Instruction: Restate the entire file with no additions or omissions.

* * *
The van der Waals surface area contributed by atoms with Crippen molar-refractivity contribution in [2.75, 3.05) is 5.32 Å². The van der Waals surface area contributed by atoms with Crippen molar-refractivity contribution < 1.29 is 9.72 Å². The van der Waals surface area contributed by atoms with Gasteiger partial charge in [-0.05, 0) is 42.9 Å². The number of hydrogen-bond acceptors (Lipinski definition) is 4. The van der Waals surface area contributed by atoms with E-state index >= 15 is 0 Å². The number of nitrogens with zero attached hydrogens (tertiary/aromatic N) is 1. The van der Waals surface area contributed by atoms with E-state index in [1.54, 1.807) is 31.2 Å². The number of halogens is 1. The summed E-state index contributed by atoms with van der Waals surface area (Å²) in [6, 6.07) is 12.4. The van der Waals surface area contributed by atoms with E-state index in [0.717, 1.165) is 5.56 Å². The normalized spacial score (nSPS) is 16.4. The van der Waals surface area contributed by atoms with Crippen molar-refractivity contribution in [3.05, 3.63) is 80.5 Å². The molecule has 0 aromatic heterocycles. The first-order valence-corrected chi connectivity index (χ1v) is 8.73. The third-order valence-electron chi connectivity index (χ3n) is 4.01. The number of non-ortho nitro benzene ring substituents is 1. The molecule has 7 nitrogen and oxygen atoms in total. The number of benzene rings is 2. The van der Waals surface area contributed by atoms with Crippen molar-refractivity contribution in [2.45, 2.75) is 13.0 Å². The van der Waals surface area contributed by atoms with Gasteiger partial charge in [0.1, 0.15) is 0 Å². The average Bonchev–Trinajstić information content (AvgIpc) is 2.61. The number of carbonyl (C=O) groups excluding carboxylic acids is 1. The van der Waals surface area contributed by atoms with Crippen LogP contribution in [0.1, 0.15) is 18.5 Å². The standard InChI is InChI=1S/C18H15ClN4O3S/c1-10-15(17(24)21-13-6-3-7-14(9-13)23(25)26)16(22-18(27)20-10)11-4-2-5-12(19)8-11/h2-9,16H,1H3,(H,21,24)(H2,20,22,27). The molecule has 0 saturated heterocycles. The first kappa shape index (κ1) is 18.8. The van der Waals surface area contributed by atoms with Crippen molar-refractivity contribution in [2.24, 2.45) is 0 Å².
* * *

The van der Waals surface area contributed by atoms with Crippen molar-refractivity contribution in [2.75, 3.05) is 5.32 Å². The van der Waals surface area contributed by atoms with Crippen molar-refractivity contribution < 1.29 is 9.72 Å². The van der Waals surface area contributed by atoms with Gasteiger partial charge in [-0.05, 0) is 42.9 Å². The number of hydrogen-bond acceptors (Lipinski definition) is 4. The van der Waals surface area contributed by atoms with E-state index >= 15 is 0 Å². The number of nitrogens with zero attached hydrogens (tertiary/aromatic N) is 1. The van der Waals surface area contributed by atoms with E-state index in [1.54, 1.807) is 31.2 Å². The number of halogens is 1. The summed E-state index contributed by atoms with van der Waals surface area (Å²) in [6, 6.07) is 12.4. The van der Waals surface area contributed by atoms with E-state index in [0.717, 1.165) is 5.56 Å². The normalized spacial score (nSPS) is 16.4. The van der Waals surface area contributed by atoms with Crippen molar-refractivity contribution in [3.05, 3.63) is 80.5 Å². The molecule has 0 aromatic heterocycles. The first-order valence-corrected chi connectivity index (χ1v) is 8.73. The third-order valence-electron chi connectivity index (χ3n) is 4.01. The number of non-ortho nitro benzene ring substituents is 1. The molecule has 7 nitrogen and oxygen atoms in total. The number of benzene rings is 2. The van der Waals surface area contributed by atoms with Crippen molar-refractivity contribution in [2.45, 2.75) is 13.0 Å². The van der Waals surface area contributed by atoms with Gasteiger partial charge in [0.1, 0.15) is 0 Å². The average Bonchev–Trinajstić information content (AvgIpc) is 2.61. The number of carbonyl (C=O) groups excluding carboxylic acids is 1. The van der Waals surface area contributed by atoms with Crippen LogP contribution in [0.1, 0.15) is 18.5 Å². The standard InChI is InChI=1S/C18H15ClN4O3S/c1-10-15(17(24)21-13-6-3-7-14(9-13)23(25)26)16(22-18(27)20-10)11-4-2-5-12(19)8-11/h2-9,16H,1H3,(H,21,24)(H2,20,22,27). The molecule has 0 saturated heterocycles. The first kappa shape index (κ1) is 18.8. The van der Waals surface area contributed by atoms with Crippen molar-refractivity contribution in [2.24, 2.45) is 0 Å².